314-935-7519
zhu.q@wustl.edu
Whitaker Hall, Room 200F

PhD, University of Pennsylvania, 1992
MS, Chinese Academy of Medical Science, 1987
BSE, Northern Jiaotong University, 1983

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Affiliations

Quing Zhu

Biomedical Engineering

Professor

Research

Quing Zhu has pioneered the combining ultrasound and near infrared (NIR) imaging modalities for clinical diagnosis of breast cancers and for treatment assessment and prediction of advanced breast cancers. In addition, Zhu and her team as well as her collaborators have pioneered co-registered ultrasound and photoacoustic imaging techniques for ovarian cancer detection and diagnosis. Recently, Zhu’s team and her collaborators at Medical School have investigated co-registered photoacoustic microscopy and ultrasound, optical coherence tomography and structured light techniques for colorectal cancer diagnosis and for rectal cancer treatment response prediction. Her passion is to advance cancer diagnosis and treatment prediction . Her research interests are focused on multi-modality photoacoustic, ultrasound, optical coherence tomography, structured light imaging techniques for cancer detection, diagnosis and treatment assessment and prediction.

Biography

Professor Zhu joined Washington University in St. Louis as a professor of the Department of Biomedical Engineering in July 2016. Previously, she was a professor of Electrical and Computer Engineering and Biomedical Engineering at the University of Connecticut.

Professor Zhu has been named Fellow of Optical Society of American (OSA), Fellow of SPIE- International Society for Optics and Photonics, a Member of Connecticut Academy of Science. Professor Zhu received the Connecticut Technology Council 2007 Women of Innovation Award. She is a Topical Editor of Optics Letters, and an editorial board member of Photoacoustic and Biomedical Optics. She is a member of organizing committee for the SPIE Photonics West Photon Plus Ultrasound Conference, and Optical Tomography and Spectroscopy of Tissue IX conference.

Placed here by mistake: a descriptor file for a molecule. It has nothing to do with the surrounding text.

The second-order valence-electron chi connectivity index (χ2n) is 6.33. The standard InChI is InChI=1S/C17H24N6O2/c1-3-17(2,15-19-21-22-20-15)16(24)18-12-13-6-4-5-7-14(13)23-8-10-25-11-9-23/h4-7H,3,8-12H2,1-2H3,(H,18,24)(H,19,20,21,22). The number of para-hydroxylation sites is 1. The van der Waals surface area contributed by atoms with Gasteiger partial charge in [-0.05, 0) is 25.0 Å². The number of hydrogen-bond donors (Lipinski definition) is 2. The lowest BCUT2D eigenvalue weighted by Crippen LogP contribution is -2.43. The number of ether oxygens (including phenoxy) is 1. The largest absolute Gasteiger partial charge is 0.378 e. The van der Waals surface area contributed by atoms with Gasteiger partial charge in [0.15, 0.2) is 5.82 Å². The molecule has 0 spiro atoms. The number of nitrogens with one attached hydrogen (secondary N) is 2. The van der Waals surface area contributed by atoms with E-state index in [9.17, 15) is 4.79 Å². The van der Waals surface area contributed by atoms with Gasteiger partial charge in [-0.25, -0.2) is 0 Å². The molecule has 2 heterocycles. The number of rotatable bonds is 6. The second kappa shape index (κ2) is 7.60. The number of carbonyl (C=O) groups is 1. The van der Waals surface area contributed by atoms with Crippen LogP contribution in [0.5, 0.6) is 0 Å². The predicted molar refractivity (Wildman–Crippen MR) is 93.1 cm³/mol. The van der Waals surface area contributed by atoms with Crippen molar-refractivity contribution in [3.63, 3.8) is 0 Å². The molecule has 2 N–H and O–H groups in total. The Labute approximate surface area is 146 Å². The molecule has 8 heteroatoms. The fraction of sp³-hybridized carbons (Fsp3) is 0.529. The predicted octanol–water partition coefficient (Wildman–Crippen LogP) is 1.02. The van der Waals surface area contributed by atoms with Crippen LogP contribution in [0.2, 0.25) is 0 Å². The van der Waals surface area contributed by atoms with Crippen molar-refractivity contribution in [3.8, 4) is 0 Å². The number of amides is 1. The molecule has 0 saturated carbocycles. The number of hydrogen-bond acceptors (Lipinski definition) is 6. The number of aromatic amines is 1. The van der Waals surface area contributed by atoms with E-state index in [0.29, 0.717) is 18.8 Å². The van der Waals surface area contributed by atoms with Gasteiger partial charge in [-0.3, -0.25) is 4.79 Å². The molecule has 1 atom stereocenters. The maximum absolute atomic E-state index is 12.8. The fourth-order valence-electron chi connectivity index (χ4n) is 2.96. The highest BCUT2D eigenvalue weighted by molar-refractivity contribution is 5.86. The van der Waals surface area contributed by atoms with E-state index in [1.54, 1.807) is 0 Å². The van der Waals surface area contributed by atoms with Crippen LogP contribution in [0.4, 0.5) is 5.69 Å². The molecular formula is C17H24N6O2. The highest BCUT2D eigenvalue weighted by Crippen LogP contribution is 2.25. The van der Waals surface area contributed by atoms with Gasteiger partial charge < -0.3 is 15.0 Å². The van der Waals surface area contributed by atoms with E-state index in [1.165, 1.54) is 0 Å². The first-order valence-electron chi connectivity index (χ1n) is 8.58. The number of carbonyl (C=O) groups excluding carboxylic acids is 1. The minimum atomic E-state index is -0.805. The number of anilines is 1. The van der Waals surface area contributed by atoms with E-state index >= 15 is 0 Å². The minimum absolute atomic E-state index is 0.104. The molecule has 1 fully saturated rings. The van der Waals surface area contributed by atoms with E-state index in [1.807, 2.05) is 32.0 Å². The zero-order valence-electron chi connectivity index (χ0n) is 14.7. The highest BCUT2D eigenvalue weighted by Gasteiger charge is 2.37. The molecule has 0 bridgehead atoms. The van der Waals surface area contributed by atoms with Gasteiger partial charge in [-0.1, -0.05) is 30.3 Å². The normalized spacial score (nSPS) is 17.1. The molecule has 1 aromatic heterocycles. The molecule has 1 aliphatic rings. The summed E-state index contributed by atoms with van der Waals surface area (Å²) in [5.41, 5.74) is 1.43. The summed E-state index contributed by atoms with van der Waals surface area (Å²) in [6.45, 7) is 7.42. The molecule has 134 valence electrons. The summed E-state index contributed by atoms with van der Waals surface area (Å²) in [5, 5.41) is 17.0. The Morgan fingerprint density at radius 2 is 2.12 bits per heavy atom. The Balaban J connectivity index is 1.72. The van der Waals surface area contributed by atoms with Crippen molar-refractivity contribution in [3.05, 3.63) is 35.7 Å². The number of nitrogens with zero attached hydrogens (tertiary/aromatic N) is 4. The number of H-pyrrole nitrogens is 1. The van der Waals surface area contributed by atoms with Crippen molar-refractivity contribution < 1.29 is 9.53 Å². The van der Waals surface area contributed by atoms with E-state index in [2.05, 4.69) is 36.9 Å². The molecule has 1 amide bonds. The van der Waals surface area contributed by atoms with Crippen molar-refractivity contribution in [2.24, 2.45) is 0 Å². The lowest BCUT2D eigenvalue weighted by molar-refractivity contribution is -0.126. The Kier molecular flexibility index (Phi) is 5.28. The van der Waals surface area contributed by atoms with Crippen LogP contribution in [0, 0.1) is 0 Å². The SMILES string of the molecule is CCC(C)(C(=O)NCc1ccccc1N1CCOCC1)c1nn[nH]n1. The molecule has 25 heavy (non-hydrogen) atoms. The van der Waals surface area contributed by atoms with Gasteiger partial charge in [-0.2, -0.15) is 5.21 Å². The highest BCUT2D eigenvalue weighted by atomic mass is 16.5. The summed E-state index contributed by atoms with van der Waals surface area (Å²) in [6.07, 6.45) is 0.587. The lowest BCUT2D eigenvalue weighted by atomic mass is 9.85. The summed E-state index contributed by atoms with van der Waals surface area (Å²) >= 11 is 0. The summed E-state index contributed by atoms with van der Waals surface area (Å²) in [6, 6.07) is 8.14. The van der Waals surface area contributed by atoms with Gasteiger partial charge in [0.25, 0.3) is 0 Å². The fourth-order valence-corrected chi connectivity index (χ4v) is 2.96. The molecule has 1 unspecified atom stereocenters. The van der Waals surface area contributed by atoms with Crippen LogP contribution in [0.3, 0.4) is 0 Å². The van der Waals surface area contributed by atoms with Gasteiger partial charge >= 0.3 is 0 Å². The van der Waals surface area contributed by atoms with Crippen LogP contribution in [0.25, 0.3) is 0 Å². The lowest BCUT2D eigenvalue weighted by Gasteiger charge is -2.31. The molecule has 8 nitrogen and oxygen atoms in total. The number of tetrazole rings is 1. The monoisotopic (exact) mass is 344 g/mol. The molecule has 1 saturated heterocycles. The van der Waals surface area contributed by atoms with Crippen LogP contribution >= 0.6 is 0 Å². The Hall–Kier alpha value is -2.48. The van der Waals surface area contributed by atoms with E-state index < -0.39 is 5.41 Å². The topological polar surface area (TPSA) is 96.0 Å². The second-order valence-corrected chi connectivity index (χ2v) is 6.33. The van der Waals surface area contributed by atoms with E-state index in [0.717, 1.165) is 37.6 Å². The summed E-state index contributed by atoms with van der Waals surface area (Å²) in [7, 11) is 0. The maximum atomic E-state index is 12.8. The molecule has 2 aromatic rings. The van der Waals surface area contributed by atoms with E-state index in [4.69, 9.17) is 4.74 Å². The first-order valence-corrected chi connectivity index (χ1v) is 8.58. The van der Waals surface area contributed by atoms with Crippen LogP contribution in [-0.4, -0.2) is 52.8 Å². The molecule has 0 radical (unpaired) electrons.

Advances cancer detection, diagnosis and treatment prediction and monitoring

In the News

 

 

Machine learning, imaging technique may boost colon cancer diagnosis https://engineering.wustl.edu/news/Pages/Machine-learning-imaging-technique-may-boost-colon-cancer-diagnosis.aspxMachine learning, imaging technique may boost colon cancer diagnosis
In the media: Noninvasive imaging technique could reduce breast biopsieshttps://engineering.wustl.edu/news/Pages/Noninvasive-imaging-technique-could-reduce-breast-biopsies.aspxIn the media: Noninvasive imaging technique could reduce breast biopsies
Seeking to reduce biopsies for breast tumors through novel imaging technologyhttps://engineering.wustl.edu/news/Pages/Seeking-to-reduce-biopsies-for-breast-tumors-through-novel-imaging-technology.aspxSeeking to reduce biopsies for breast tumors through novel imaging technology
In the media: Combining Sound and Light Could Help with Early Ovarian Cancer Diagnosishttps://engineering.wustl.edu/news/Pages/Combining-Sound-and-Light-Could-Help-with-Early-Ovarian-Cancer-Diagnosis.aspxIn the media: Combining Sound and Light Could Help with Early Ovarian Cancer Diagnosis
‘Hopeful technology’ could change detection, diagnosis of deadly ovarian cancer https://engineering.wustl.edu/news/Pages/Hopeful-technology-could-change-detection-diagnosis-of-deadly-ovarian-cancer.aspx‘Hopeful technology’ could change detection, diagnosis of deadly ovarian cancer